If Less Vaping Means More Smoking, That Won’t Be a Public Health Victory

According to the Federal Trade Commission, cigarette sales increased in America last year for only the second time in 20 years. Although the 0.4 percent increase may be due at least partly to smokers who stocked up on cigarettes during the COVID-19 pandemic, it coincided with declines in e-cigarette use by teenagers and adults—a potential warning sign that the campaign against vaping is undermining public health by boosting cigarette consumption.

It appears that the number of adult smokers has continued to decline, even though there have been an increase in cigarettes purchases in 2020. Preliminary data from National Health Interview Survey showed that the prevalence of current cigarette smoking among Americans over 18 was around 13 percent. That’s down from 14 per cent in 2019 and 40 percent respectively in 1965. This survey also found that “current electronic tobacco use” has declined from 4.5 percent to less 4 percent between 2019 and 2020.

Monitoring the Future Study however found that the rate of high-school seniors smoking past-months rose 32 percent from 5.7 to 7.5 percent in 2019, up from 5.7 percent in 2019. This jump coincided with an increase in vaping, following three years of declines. It was strikingly different from the trend toward a decrease in adolescents smoking cigarettes that started in the 1990s. The rate of smoking cigarettes among 12th graders has declined or been steady since 1997. This was when 36.5 per cent said that they had.

Although we shouldn’t make too many assumptions about one year of data, the results support the idea that teens are vaping more than smoking. The journal published a 2018 study that drew on data from multiple surveys. Tobacco ControlIt was found that vaping has made the declining use of cigarettes in adolescents more common. A 2021 study in The Journal of the American Medical AssociationThere was evidence to show that the San Francisco 2018 ban on flavored ecigarettes increased smoking among teenagers and young people. This suggests that policies designed to stop underage vaping in the way that make it less attractive, more costly, or more difficult to get e-cigarettes encourage the use of much more dangerous product.

The Monitoring the Future Study and the National Youth Tobacco Survey both found that adolescent tobacco smoking declined while adolescent nicotine use increased. The prevalence of vaping during the past month among high schoolers increased from 11.3 to 27.5 percent between 2016-2019, and the rate of past-month smoking decreased from 8 to 5.8 percent. The vaping rate fell to 19.6 percent in 2020 and 11.3 percent in 2021—a 59 percent drop over two years. Although the 2020 smoking rate was 4.6 percent, 2021’s number hasn’t been yet published.

The fact that the Centers for Disease Control and Prevention, which monitors the NYTS (CDC), chose to first release 2021 ecigarette data reflects their determination to keep the public concerned about adolescent smoking. Food and Drug Administration (FDA), which regulates the vaping market, cited the numbers of e cigarettes as the reason it is so strict. It also has a bias against flavors that ex-smokers prefer. The sharp drop in teens using e-cigarettes was not acknowledged by either agency. The NYTS results have not been released by the CDC so it is unclear if that decline coincided or not with an increase among adolescents smoking. This would further cast doubt on the efficacy of FDA and CDC policies.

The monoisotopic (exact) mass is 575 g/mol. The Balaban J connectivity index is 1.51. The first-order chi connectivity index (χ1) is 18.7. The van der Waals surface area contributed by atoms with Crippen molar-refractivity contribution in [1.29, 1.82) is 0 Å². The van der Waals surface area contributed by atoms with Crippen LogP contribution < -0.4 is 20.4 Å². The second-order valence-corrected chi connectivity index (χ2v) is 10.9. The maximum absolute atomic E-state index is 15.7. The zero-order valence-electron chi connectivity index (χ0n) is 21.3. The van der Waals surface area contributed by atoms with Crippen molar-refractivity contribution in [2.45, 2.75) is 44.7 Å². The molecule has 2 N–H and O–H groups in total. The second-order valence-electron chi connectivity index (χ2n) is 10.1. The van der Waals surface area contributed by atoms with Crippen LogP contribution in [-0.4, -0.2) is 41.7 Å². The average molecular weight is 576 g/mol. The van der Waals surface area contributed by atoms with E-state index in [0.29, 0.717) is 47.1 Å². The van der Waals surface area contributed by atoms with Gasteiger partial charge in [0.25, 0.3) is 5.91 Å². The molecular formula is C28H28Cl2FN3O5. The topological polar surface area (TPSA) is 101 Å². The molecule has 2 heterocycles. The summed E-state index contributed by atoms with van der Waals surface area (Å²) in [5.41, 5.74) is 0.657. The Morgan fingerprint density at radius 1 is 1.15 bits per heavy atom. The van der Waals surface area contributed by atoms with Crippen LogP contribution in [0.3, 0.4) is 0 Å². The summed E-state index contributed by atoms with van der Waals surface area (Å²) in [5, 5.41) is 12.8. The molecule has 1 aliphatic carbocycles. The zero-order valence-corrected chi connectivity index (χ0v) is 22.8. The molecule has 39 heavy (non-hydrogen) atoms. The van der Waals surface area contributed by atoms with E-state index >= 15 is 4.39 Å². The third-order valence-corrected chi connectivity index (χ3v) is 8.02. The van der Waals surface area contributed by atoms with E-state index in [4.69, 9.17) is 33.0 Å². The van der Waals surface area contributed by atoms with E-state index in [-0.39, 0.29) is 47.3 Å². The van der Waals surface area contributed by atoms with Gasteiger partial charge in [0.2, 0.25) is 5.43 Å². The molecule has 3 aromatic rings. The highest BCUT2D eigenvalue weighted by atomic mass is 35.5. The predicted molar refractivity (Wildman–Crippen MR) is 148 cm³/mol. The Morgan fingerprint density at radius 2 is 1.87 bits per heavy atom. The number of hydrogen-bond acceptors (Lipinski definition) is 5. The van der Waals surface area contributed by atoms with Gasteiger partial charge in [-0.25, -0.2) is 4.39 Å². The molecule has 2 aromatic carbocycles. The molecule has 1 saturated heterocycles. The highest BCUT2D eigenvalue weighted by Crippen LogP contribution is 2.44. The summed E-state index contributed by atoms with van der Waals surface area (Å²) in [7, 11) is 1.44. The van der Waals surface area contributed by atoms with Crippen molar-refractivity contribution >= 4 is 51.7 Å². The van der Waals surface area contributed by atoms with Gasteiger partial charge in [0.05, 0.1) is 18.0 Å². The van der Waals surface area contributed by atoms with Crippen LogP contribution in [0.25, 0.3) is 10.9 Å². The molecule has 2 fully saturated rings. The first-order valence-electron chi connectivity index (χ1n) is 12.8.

The policies are not only restricted by law, but also include propagandists who deliberately hide the huge difference in health risks between vaping and smoking. While FDA admits the dangers of vaping, it sends out alarmist messages about the health risks to adolescents that suggest that vaping may be even more hazardous than smoking. For many years, activists and officials have tried to minimize, ignore, or deny the potential life-saving benefits of vaping. Americans now have a greater understanding of the risks and benefits associated with each habit.

According to 2019 results of two surveys from the US, between 2012 and 2017, the percentage of people who incorrectly perceived vaping as being less harmful than traditional combustible cigarettes fell from 51% to 35% in one study and from 39% to 44% in the other. The incorrect belief that vaping was as dangerous as smoking grew from 46 to 56 percent and 12 percent respectively. Vaping was incorrectly believed to be safe. MoreThe dangers of smoking were tripled, with nearly 10% in each survey and over 4 percent in the second.

Another survey found that confusion was caused by misinformation surrounding a spate lung injury caused black-market THC Vapes. The CDC unwisely encouraged vaping to be equated with nicotine products. According to two Morning Consult surveys, 14 percent of Americans now believe vaping is more dangerous than smoking.

Exaggerating the dangers of vaping is not only dishonest, unethical, but also harmful to public health. The FDA and CDC are supposedly trying to accomplish the opposite goal by making vaping less popular.